What a great reminder that even when I think "please, somehow...", my God has already fixed a path before my feet such that I will arrive "triumphantly!"

"Stop telling God how big your storm is, and start telling your storm how big your God is."

A rather trite Christian-ese little soundbite, but this one contains a beautiful nugget of truth. How often do we focus on our storms, our stresses, our burdens, and forget Who is (ought to be) really at the center of our lives? God is so much bigger than anything I might weather in this life. Indeed, sometimes He calms the storm...and sometimes He calms His child.

And just Who is my God?

He is El: mighty, strong, prominent. [Genesis 7:1]
He is El-Shaddai: God Almighty, God all-sufficient [Genesis 17:1,2]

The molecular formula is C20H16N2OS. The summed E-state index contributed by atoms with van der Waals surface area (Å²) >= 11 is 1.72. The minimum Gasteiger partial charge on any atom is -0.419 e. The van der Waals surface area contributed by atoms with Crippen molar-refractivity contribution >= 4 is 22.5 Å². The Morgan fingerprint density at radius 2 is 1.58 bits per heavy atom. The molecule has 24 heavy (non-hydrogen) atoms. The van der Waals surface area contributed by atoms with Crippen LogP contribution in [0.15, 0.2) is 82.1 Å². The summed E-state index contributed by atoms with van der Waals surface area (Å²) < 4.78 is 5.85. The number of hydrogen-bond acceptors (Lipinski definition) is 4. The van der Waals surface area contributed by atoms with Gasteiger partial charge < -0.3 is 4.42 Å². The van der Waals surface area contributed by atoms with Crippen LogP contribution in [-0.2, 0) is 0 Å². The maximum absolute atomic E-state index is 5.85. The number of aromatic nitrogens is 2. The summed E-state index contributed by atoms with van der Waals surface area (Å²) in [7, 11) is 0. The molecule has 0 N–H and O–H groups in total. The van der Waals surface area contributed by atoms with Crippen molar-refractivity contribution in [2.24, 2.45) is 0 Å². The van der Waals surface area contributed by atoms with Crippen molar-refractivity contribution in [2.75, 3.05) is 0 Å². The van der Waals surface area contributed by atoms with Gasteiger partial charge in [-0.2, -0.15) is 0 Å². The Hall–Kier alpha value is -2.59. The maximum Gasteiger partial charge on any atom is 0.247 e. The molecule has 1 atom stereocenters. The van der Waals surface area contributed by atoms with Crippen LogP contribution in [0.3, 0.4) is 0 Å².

He is Adonai: my Lord [Genesis 15:2]
He is Jehovah, Yahweh: I AM WHO I AM [Exodus 3]
He is Jehovah-Jireh: The Lord who provides [Genesis 14:22]
He is Jehovah-Rophe: The Lord who heals, physically, spiritually and emotionally [Exodus 15:22-26]
He is Jehovah-Shalom: The Lord our peace [Judges 6:24]
He is El-Elyon: The Most High [Genesis 14:18]
He is Jehovah-Nissi: The Lord our banner [Exodus 17:15]
He is Jehovah-Sabaoth: The Lord of hosts [Isaiah 1:24]

My God is mighty, strong, all-sufficient...He will be Who He will be...He provides, heals, brings peace...He is the Most High, a banner over me and the Lord of hosts. If my God is for me, then who can be against me? [Romans 8:31]

To the great storms in my life: My God holds you in the palm of His hand! Just as my path has been ordained for me, so too has yours. The Lord is a banner over me and a shield about me. Who do you think you are? You have no power over me except what God has granted. You have no place here at the table set before me. My cup runneth over, my portion is great because it is from the Lord.